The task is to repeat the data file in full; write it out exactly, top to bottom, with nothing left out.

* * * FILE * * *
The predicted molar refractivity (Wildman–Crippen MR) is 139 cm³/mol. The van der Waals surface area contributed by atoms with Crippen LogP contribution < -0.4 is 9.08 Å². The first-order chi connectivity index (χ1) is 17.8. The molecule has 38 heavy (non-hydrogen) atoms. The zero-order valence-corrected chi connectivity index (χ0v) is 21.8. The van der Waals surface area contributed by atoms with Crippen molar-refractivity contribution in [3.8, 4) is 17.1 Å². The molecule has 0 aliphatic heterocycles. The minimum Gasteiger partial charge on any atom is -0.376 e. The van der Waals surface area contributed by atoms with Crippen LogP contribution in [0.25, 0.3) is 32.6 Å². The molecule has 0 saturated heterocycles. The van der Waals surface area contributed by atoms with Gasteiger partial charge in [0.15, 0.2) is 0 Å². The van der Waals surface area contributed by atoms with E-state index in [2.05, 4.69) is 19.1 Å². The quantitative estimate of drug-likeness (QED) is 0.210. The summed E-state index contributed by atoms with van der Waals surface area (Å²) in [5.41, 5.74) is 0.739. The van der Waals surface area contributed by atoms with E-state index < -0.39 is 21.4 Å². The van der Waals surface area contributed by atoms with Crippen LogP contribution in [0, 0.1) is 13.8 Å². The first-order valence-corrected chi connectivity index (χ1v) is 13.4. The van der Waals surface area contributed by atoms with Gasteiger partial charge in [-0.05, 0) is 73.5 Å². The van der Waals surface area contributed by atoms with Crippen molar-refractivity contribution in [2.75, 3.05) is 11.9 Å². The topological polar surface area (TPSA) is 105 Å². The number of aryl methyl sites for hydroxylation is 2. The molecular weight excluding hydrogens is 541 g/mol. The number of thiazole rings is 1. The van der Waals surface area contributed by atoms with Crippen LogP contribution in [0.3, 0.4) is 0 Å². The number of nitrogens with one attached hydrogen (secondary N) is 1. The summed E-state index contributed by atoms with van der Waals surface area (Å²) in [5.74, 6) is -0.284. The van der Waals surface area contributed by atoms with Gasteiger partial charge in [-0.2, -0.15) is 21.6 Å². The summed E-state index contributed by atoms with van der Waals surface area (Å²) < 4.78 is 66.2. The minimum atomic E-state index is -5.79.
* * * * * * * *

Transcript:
The predicted molar refractivity (Wildman–Crippen MR) is 139 cm³/mol. The van der Waals surface area contributed by atoms with Crippen LogP contribution < -0.4 is 9.08 Å². The first-order chi connectivity index (χ1) is 17.8. The molecule has 38 heavy (non-hydrogen) atoms. The zero-order valence-corrected chi connectivity index (χ0v) is 21.8. The van der Waals surface area contributed by atoms with Crippen molar-refractivity contribution in [3.8, 4) is 17.1 Å². The molecule has 0 aliphatic heterocycles. The minimum Gasteiger partial charge on any atom is -0.376 e. The van der Waals surface area contributed by atoms with Crippen LogP contribution in [0.25, 0.3) is 32.6 Å². The molecule has 0 saturated heterocycles. The van der Waals surface area contributed by atoms with Gasteiger partial charge in [0.15, 0.2) is 0 Å². The van der Waals surface area contributed by atoms with E-state index in [2.05, 4.69) is 19.1 Å². The quantitative estimate of drug-likeness (QED) is 0.210. The summed E-state index contributed by atoms with van der Waals surface area (Å²) in [5.41, 5.74) is 0.739. The van der Waals surface area contributed by atoms with E-state index < -0.39 is 21.4 Å². The van der Waals surface area contributed by atoms with Crippen LogP contribution in [0, 0.1) is 13.8 Å². The first-order valence-corrected chi connectivity index (χ1v) is 13.4. The van der Waals surface area contributed by atoms with Gasteiger partial charge in [-0.05, 0) is 73.5 Å². The van der Waals surface area contributed by atoms with Crippen molar-refractivity contribution in [2.75, 3.05) is 11.9 Å². The topological polar surface area (TPSA) is 105 Å². The number of aryl methyl sites for hydroxylation is 2. The molecular weight excluding hydrogens is 541 g/mol. The number of thiazole rings is 1. The van der Waals surface area contributed by atoms with Crippen LogP contribution in [0.3, 0.4) is 0 Å². The number of nitrogens with one attached hydrogen (secondary N) is 1. The summed E-state index contributed by atoms with van der Waals surface area (Å²) in [5.74, 6) is -0.284. The van der Waals surface area contributed by atoms with Gasteiger partial charge in [-0.2, -0.15) is 21.6 Å². The summed E-state index contributed by atoms with van der Waals surface area (Å²) < 4.78 is 66.2. The minimum atomic E-state index is -5.79.